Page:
This leads to another argument made by Professor Boon in her blog,  namely that understandings of remedies need to account for the need to exhaust local remedies. In my book, I draw parallels between domestic concerns about the separation of powers and supra-national concerns about subsidiarity. As Professor Boon suggests, we should allow the local processes an initial opportunity to provide remedies. Only if individual or systemic remedies are inadequate should supra-national courts intervene. Her work suggests that those working on the ground in Haiti may have been in the best position to provide locally responsive remedies.

At the same time, supra-national courts should use their concepts to evaluate whether domestic remedies are inadequate. As argued in my book, these concepts as articulated in the UN Basic Principles on the Right to a Remedy and Reparation for Victims of Gross Violations of International Human Rights  are richer than many domestic concepts.

For example, international law is concerned with various forms of satisfaction including apologies and acknowledgement of harm and truth beyond attempts at monetary compensation. In the Haiti case, Professor Alston criticized the UN for expressing “regret” and “moral responsibility” but not apologizing. Money matters, but so do words.  International law replaces court and punishment and “bad apple” centred concepts of deterrence with more institutionally and ethically complex concept of non-repetition of harm.

Supra-national institutions can add value to remedial debates by examining the adequacy of remedies in a manner that reflects the methodology and values of international law. For example,  Article 2(3)(b) of the International Covenant on Civil and Political Rights that remedies recognizes that any “competent authority provided by the legal system of the State” can provide remedies, including judicial, legislative and administrative authorities. Professor Boon’s own work makes the case that national militaries in some cases provide creative and ex gratia condolence payments that respect the cultures and laws of the particular country.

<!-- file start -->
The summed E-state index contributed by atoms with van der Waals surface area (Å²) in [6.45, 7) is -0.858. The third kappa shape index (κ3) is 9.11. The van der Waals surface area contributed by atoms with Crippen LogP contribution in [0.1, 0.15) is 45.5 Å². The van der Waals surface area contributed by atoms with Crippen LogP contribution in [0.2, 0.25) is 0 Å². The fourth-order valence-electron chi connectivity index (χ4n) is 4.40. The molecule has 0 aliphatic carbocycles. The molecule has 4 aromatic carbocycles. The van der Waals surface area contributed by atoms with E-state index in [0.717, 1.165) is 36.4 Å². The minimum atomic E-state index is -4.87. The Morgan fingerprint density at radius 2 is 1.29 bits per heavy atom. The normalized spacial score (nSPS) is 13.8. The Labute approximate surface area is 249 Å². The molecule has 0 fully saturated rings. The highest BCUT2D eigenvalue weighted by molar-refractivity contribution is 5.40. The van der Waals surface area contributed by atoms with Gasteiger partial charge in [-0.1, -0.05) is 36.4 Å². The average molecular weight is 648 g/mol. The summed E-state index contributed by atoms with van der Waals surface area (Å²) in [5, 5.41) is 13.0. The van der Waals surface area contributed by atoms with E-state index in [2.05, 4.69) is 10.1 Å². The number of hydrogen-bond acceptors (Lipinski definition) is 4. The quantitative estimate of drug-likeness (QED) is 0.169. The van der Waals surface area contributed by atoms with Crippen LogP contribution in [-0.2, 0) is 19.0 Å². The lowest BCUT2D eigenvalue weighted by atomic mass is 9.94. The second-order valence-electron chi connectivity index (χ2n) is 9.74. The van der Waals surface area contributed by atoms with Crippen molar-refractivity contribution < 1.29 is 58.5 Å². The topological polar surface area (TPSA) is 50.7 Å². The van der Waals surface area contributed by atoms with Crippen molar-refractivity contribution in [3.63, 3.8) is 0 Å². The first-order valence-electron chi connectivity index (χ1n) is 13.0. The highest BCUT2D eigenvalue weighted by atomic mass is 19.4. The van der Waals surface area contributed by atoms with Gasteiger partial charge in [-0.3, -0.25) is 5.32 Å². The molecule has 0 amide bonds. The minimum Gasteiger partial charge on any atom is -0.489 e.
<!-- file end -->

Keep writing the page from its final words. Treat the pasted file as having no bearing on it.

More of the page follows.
Kristen’s work points out that informal and voluntary remedies may be more promising in a cross-cultural context than legalized remedies. In settler societies, treaties signed between European and Indigenous people were our first remedies. They provide a basis for continued respectful cross-cultural reparation and reconciliation. As I argue in chapter 9 of my the book, specialized tribunals may be better at providing remedies that satisfy the aspiration of Article 40 of the UN Declaration on the Rights of Indigenous Peoples for bi-jural remedies that respect both Indigenous laws and international human rights.

The Avena case which ended in the execution despite interim measures ordered by the International Court reveals the reality of remedial failure. One of the many reasons why I admire the remedial approach of supra-national adjudicators is that they are more willing to risk and to admit remedial failure that domestic courts.

The executions in the Avena case stand for some as an indication of the weakness of supra-national law and an efficient breach of it. For me, however, recognizing remedial failure can be a strength. Violation of interim measures both crystallize and publicize the rights violation.  It also sets the stage for iterative remedial cycles including compensation and less deferential systemic remedies designed to prevent the repetition of the violation.`